Tuesday, December 31, 2013


The Artifice website wrote about politics in comics. They cite mainly Grant Morrison's take on Animal Man as a great example of the writer putting what may be his personal politics into his comics writing. Yet when it comes to Holy Terror, they seem to have quite the opposite opinion about Frank Miller:
That said, while Morrison may avoid the trap – for the most part – of converting Animal Man into a political diatribe, other authors have been less able to avoid such accusations. Perhaps the most infamous example is Holy Terror, a graphic novel that it’s writer, Frank Miller, expressly admits to being a propagandistic examination of terrorism and Islam in general. It is fair to say that the critics did not like it, and upon reading it, it’s not hard to see why. It’s brutal stuff, and as with any work given the label “propaganda,” it’s message – that Islamic terrorism (and apparently Islam generally, given that the author doesn’t go to any trouble to make a distinction) is a terrible, real threat to the freedom and security of the United States – is about as blunt as you can imagine.
Some leftist still has a problem with a book that's already at least 2 years old? And what a cheap, easy target he's choosing for calling a diatribe. What about all the leftist politics that make their way into comics far more mainstream than Holy Terror ever was? Including - but not limited to - Peter David's insult to opponents of the mosque that could've been built at Ground Zero, Mark Waid's propaganda, Ed Brubaker's attack on the Tea Party, among other lefty stunts of recent? How are those not diatribes? In fact, what if Animal Man is a diatribe and the Artifice writer doesn't have what it takes to admit that?

He also accuses Miller of not making distinctions without even acknowledging the content of the Koran and the verses that condone violence, and calls the book "brutal" without recognizing the subject matter is very serious stuff. I'm not saying Miller doesn't have flaws even on an issue like this, but when a buffoon like the writer for the Artifice fails to critique based on more valid points, it's clear he didn't write this up for sincere reasons. And citing critics as not liking it without being brave enough to admit the majority of detractors were leftists is another minus. I don't think it's fair at all. What he needs to look for is an exact reaction from a lot of the audience. He continues to say:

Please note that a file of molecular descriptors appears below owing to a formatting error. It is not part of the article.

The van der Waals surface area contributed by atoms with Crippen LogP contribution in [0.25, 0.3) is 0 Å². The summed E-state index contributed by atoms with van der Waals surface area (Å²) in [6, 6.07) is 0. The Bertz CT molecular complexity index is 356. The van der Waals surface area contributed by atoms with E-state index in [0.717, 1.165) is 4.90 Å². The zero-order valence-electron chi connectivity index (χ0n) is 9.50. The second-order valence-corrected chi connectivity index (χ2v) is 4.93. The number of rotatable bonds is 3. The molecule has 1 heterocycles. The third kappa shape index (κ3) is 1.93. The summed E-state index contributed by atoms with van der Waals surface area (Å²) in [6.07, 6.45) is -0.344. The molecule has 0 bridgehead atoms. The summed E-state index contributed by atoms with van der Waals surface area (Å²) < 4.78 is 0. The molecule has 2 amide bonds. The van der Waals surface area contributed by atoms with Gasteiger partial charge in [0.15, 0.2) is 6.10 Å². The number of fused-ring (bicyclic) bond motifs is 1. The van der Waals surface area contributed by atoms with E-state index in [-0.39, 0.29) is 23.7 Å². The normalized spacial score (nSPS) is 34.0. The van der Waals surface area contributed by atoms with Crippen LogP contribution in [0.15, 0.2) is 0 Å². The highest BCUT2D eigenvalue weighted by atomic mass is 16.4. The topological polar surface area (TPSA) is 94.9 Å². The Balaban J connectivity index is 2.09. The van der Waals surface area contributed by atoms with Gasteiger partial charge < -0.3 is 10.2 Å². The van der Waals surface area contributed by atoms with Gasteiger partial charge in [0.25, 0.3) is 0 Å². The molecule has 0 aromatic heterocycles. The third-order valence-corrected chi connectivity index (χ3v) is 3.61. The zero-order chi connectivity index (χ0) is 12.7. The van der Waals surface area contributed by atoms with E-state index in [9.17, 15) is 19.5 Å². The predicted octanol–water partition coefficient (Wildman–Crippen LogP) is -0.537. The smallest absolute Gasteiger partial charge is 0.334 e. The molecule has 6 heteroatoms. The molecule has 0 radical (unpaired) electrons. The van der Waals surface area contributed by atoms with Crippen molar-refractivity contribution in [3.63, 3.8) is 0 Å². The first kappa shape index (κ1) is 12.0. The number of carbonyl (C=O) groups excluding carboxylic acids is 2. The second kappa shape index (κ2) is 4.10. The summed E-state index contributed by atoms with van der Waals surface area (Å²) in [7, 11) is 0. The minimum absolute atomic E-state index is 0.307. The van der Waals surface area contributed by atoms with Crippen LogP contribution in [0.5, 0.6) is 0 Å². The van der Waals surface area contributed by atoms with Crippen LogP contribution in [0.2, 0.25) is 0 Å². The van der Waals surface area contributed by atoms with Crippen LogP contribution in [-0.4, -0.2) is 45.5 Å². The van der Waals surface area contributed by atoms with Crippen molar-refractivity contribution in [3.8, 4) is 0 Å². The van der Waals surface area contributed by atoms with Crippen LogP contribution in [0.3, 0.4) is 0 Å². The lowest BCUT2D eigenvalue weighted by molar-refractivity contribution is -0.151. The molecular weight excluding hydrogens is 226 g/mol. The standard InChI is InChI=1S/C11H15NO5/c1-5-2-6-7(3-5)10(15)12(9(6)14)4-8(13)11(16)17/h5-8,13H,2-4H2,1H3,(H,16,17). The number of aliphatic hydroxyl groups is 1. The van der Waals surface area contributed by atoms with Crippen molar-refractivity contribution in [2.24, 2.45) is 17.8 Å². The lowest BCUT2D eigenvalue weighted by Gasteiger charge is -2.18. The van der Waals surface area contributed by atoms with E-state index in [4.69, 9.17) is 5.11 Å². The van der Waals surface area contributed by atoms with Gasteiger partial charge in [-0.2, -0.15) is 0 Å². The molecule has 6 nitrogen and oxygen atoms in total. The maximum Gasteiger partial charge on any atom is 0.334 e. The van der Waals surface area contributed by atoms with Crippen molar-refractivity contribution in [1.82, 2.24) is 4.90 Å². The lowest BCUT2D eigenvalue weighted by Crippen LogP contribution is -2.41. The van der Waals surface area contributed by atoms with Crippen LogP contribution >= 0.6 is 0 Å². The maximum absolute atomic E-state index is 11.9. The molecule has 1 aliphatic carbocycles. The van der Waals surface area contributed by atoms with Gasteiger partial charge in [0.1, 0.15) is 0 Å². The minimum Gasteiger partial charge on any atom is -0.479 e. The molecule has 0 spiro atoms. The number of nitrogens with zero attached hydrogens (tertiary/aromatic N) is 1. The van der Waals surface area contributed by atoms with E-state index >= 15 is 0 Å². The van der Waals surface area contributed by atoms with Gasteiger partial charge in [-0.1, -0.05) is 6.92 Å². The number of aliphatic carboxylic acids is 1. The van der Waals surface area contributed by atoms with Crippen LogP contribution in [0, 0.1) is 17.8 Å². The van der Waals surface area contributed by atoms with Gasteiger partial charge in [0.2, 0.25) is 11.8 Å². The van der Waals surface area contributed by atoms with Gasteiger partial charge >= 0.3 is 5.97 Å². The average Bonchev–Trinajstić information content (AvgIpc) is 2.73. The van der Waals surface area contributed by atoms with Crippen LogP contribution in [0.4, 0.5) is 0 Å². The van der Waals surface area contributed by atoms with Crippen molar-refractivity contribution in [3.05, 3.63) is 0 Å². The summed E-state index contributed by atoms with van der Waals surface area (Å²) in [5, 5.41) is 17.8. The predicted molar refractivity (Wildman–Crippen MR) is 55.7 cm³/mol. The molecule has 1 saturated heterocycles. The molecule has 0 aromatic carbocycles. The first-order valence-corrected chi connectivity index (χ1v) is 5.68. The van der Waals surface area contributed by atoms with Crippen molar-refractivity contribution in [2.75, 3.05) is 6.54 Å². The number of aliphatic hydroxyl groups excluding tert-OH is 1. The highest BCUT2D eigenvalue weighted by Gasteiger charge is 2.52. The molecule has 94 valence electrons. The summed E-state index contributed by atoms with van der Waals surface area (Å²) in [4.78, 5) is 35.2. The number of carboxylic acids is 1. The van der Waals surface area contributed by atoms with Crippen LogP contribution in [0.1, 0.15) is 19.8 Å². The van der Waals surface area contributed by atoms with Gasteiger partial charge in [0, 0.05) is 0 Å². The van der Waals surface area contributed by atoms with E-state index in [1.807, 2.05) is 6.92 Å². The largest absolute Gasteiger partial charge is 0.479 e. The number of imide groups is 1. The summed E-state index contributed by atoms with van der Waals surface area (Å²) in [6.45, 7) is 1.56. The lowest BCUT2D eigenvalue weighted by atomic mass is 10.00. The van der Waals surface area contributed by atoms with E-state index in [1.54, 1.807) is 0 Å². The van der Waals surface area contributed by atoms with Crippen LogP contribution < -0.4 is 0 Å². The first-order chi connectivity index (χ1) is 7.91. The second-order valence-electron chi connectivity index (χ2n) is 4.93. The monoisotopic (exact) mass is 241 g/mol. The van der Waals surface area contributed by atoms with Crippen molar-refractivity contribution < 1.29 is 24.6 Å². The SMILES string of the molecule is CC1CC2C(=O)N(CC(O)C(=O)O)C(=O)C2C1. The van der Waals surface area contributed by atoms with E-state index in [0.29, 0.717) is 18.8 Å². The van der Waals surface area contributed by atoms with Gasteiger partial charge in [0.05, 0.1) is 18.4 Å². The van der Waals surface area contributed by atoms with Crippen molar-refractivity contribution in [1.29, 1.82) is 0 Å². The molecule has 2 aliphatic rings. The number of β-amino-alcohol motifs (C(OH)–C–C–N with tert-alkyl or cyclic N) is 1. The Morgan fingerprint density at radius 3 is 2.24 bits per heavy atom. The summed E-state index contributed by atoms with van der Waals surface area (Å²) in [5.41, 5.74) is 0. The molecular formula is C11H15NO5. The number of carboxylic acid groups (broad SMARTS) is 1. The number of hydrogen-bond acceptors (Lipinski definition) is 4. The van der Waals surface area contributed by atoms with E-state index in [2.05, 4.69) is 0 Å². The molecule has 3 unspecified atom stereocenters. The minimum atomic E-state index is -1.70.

This isn’t the first time Miller has allowed his political views to enter a story, either; a less recent example would be his work on All-Star Batman and Robin the Boy Wonder, and his depictions therein of the killings of corrupt cops, the near-veneration of Batman’s violent and morally dubious vigilantism as “justice” and the characterisation of Wonder Woman as a brash, violent, hypocritical straw feminist whose assessment of her own powers and place in the world borders on narcissism – and really, given how unsubtle that last critique is, it’s pretty easy to theorise where Miller stands in regards to feminism, all in all. Miller has, in the past, received his fair share of accolades, but these works brought a lot of criticism, and even the most charitable amongst us would have to call them controversial at best.
I won't argue about Miller's depiction of WW, as I think it wasn't right to tear down on her under the excuse this was an alternate universe take on a classic heroine. But if he has a problem with that, what does he think of Brad Meltzer after he penned that 2004 atrocity, Identity Crisis, or Geoff Johns for writing up at least a few acts that could be construed as insulting to women, like the nasty treatment of Linda Park West in the Flash at the time Johns came up with a new Reverse-Flash? Why should just Miller be the controversial writer/artist here? Some cheap shots he takes.

Still, it's not like Holy Terror and Miller's opinions on Occupy Wall Street have affected his career much, since he's still in the business, getting another of his Sin City GNs picked for movie adaptations and even a TV series, and even drew a cover for Detective Comics. (Though in all due honesty, I'm not happy he had to do a job for an issue whose story contributors include Meltzer. Ugh.) This probably suggests most leftists have come to terms with how Occupy wasn't worth all the fuss, and see no point in resenting Miller for what he thinks of it anymore.

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